Since that day, the Iredale has remained stuck in the sand.  An immediate tourist attraction, crowds of people flocked to the beach to view it's wreckage.  Over a century later, these rusted remains continue to draw many visitors.  A picturesque bit of history, it's an often-photographed landmark.  I walked around the beach, snapping photos of the rusting shell from all angles, until heavy rain, and an aching foot, forced me back to Roger's truck.


Shipwreck reflections

Although the weather was less than cooperative, it was still great to get away and see some new sights.  Oceans, beaches, rivers, waves, seagulls, and shipwrecks.  My coastal itch was satisfied - at least for another week!


(Note to my readers:.  I like to make leaving a comment as easy as possible, but two spam attacks in as many days has forced me to activate comment moderation.  Sorry for the inconvenience.)


Sharing with:  52 Photos Project and Saturday's Critters

Sunday, January 25, 2015

Everything is Awesome


Guess what I did on MLK day????


Back in the saddle - finally!

I twisted my doctor's arm a tiny bit, but in the end she grudgingly gave me the okay to try skiing.  Well, with conditions of course.  I promised to stay on easy groomed runs, to wrap the surgical area of my foot, and swore I'd only ski a couple hours.


Sunny skies and new snow

So last Monday, my buddy Kim and I had the MLK holiday off, and we headed up to Mt. Hood.  Our timing was so utterly perfect.  Not only did we escape the weekend rainstorm, the mountain received a couple inches of fresh snow overnight.  Then the sun came out.  Perfect!


Kim is happy her ski buddy is back

I was a wee bit apprehensive about how my ski boot would fit on my still-swollen right foot.  So two days before our planned trip, I tried it on at home.  Although snug, I was able to get it on (and more importantly, remove it) and didn't feel uncomfortable.  I texted a photo of my foot in the boot to Kim with the message "Let's go skiing!"


I missed these scenes

My poor friend Kim.  I'm the one she usually skis with, and since I was out of commission, she hadn't been up at all.  You can imagine how happy she was to have her ski buddy back!


Victory lap

My first run was a bit wobbly.  The foot was still a little sore, and it protested when hitting the inside of my boot.  But once I got going, my foot did just fine.  It felt absolutely wonderful to be sliding down a snowy slope again.  I'd waited over two long months for this day.  I was so happy, I even shed a few tears of joy.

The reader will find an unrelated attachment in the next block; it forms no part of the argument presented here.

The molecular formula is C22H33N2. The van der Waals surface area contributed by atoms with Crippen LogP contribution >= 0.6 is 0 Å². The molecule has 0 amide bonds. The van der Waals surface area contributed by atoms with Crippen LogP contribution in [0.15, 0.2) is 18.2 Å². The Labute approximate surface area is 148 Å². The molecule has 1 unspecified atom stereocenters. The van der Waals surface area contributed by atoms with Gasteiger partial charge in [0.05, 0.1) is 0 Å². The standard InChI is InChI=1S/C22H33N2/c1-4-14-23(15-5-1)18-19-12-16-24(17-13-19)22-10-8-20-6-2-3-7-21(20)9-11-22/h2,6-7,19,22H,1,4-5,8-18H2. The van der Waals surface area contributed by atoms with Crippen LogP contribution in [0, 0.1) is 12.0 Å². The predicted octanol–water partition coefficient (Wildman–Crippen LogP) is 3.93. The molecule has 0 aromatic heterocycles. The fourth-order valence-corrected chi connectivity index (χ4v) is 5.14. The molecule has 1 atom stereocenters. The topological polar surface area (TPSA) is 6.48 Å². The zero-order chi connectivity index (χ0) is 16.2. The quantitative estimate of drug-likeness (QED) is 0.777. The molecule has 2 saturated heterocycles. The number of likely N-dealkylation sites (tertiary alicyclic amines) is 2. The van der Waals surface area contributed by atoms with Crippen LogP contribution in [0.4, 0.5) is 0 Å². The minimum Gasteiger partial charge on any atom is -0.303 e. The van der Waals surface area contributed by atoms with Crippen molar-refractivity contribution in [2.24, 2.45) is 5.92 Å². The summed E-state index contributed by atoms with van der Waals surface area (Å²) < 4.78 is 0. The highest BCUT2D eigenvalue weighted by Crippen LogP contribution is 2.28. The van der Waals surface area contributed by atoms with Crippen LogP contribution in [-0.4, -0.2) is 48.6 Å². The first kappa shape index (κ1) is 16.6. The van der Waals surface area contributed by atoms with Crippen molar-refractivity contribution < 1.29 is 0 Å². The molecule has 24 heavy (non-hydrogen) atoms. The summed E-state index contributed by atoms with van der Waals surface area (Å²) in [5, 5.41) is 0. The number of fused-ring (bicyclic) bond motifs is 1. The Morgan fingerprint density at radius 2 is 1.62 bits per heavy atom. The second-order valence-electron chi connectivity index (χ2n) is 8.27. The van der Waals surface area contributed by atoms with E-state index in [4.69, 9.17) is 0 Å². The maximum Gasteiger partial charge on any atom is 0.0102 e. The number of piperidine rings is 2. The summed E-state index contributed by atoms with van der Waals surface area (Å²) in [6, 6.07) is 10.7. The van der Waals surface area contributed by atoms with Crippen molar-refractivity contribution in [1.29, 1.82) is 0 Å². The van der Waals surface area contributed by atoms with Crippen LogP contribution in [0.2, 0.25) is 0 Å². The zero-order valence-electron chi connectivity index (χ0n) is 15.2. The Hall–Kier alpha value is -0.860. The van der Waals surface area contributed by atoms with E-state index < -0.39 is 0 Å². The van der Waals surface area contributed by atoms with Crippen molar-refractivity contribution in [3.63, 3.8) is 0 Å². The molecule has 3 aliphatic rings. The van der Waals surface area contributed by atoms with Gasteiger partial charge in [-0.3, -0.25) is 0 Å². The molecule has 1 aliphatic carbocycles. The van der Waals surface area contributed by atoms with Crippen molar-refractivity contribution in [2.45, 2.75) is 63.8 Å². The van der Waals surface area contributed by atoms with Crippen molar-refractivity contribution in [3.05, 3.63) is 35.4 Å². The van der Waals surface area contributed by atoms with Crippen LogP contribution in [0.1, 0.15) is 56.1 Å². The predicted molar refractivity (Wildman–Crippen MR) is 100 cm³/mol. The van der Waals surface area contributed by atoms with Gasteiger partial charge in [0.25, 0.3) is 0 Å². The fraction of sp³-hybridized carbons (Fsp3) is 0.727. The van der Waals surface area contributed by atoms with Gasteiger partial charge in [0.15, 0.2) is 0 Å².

My old friend the sunburst

I brought my new GoPro camera along, and had fun trying to take photos.  I left my selfie pole in the car, so in order to get some footage, I coaxed Kim to hold the camera while I skied by.  The result is this short video below.  Proof I can still ski!



video



We skied all morning, and my foot held up wonderfully.  Although it was a little swollen and sore, I was able to make turns and fly down the slopes (having some new fluffy snow sure helped!)

Near the end of a fabulous morning, Kim turned to me and exclaimed: "This is like the song in the Lego movie - everything is awesome!"


Glad to be back with my best ski buddy

Indeed it was.  I couldn't have asked for a better first day back.


Thursday, January 22, 2015

Athabasca Glacier

This is an ongoing series recapping my 2008 trip to Banff National Park in Alberta, Canada.

If you want to see a remnant of the last ice age, head to the Columbia Icefield in Jasper National Park.  This mountain valley boasts six interconnected glaciers, one of which visitors can easily access.  The Athabasca Glacier sits closest to the Icefields Parkway, and due to its location, has the distinction of being most visited glacier in North America.


The Athabasca Glacier spills between two mountains

Driving the Icefields Parkway from Lake Louise, Roger and I wanted to leave enough time to reach this glacier.  I'd read it was a must-see for Banff visitors.  Heading towards the parking area, we were greeted with this amazing overview.  Sandwiched between two massive mountains, the Athabasca Glacier spilled into the valley below.


Walking a barren plain to the glacier

Visitors can walk to the foot of this massive icefield.  Roger parked our car in the nearby lot, and we followed the other tourists down a wide, rubble-strewn path.  The surrounding area was barren, made up of dull gray sediments left behind by the retreating glacier.


Signs showed how much the glacier has retreated